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The Department of Egyptology, renamed the Department of Egyptology and Assyriology following its absorption of the Department of the History of Mathematics, was never in Rhode Island Hall. It is rather where it has always been, on the northwest corner of Prospect and George streets in Wilbour Hall, the former Samuel Dorrance Mansion (built 1888), named for Charles Edwin Wilbour, famous Egyptologist and Brown class of 1854. The Van Wickle Gates (1900-01) were designed sequentially by two firms, Hoppin and Ely of Providence, and Hoppin and Koen of New York City. The Hay Library contains, arguably, the least important group of special collections in the Ivy League, but it is home to the only extant George Orwell typescript (with manuscript interlineation), that of “1984” itself (with an edit to the famous “clocks were striking thirteen” in the first sentence). The Hay’s Shakespeare First Folio lacks the first gathering (as do many FFs), but compensates with one of the best group of bookplate and manuscript provenance indicators, starting with a rare 17th century bookplate (Sir Fulwar Skipwith, 2nd baronet) and including an endpaper manuscript sonnet by Howard Staunton, 19th-century owner of the Folio and influential Shakespeare editor. The Hay First Folio is world inventory item West-Rasmussen 184. At the John Carter Brown Library is West-Rasmussen 183, a perfect copy with respect to original pages present. When the University announced that it would be Rhode Island venue of the Folger Shakespeare Library’s 50-state traveling First Folio, there was a loud silence (no doubt intentional) in the matter of Brown’s ownership of TWO First Folios, one of which is a finer copy than the Folger, both of which are accessible (by permission) 365 days a year. Brown’s great tragedy, historically speaking, is its failure to acquire, when it had the chance, the world’s most famous and important Shakespeare archive, the Halliwell-Phillipps Collection. For many years the HPC reposed in a climate-controlled vault in the John Brown House on Power Street, property of Marsden Perry. When Perry bought the collection from the widow of Halliwell-Phillipps there was an uproar in Britain. Even during the peak period of the sale of British heritage to America, the loss of the HPC was very big news. As a trustee of the John Hay Library, Marsden Perry was presumably disposed to give Brown first refusal when his fortune collapsed and he needed to sell up. But Brown unaccountably failed to act — failed to sound the alarm, failed find a benefactor, failed to do what any one of a hundred universities in its position would have done. There was an imperative to get the HPC and Brown disgraced itself. (A monograph about this pathetic episode awaits its author.) Perry’s widow sold the gigantic collection, with its documents, quartos, and Shakespeare signature, to Henry Clay Folger and his new library in Washington, administered then as now by Amherst College. The HPC is still a core constituent of the Folger. If it were in residence at Brown, the Hay Library would be crowded every day with English Renaissance scholars, and Brown might have an important English faculty instead of a virtually anonymous one. The last Shakespearean of any authority at Brown was Andrew Sabol four decades ago.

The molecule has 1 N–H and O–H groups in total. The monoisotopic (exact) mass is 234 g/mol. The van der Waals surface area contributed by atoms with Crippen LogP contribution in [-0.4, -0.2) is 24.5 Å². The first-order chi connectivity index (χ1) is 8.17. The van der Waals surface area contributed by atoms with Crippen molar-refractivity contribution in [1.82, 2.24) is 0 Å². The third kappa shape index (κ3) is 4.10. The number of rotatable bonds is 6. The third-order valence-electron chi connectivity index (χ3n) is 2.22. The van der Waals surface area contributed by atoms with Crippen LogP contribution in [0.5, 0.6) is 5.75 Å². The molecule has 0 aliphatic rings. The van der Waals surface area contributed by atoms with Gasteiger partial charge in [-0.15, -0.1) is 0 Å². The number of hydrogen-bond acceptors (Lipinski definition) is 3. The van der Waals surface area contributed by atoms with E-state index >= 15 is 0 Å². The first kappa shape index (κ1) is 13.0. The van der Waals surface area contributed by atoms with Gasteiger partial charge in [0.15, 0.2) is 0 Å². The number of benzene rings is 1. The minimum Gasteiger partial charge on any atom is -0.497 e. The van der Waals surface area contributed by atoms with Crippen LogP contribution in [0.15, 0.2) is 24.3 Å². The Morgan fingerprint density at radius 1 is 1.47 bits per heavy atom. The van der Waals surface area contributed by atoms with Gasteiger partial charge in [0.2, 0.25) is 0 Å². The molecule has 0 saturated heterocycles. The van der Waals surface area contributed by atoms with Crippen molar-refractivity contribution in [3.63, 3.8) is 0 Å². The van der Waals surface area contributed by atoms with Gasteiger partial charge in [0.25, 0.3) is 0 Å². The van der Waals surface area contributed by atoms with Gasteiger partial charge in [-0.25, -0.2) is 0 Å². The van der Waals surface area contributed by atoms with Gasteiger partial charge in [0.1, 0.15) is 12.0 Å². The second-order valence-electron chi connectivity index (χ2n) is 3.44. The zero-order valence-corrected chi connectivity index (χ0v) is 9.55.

Thinking back myself, Ancient One, I see you are right about the location of the Department of Egyptology. I will correct the post, and I thank you as well for your in-depth tour of one instance of Brown’s occasional lack of acquisitionary insight.
Know any ex-journalists looking for a subject? The Perry-Brown-HPC episode deserves a monograph and Marsden Perry deserves a biographer. He was near the top of the group of great collectors in the generation that preceded Folger, Morgan, and Huntington (see, e.g., Carl Pforzheimer’s introduction to the famous catalogue of his own collection).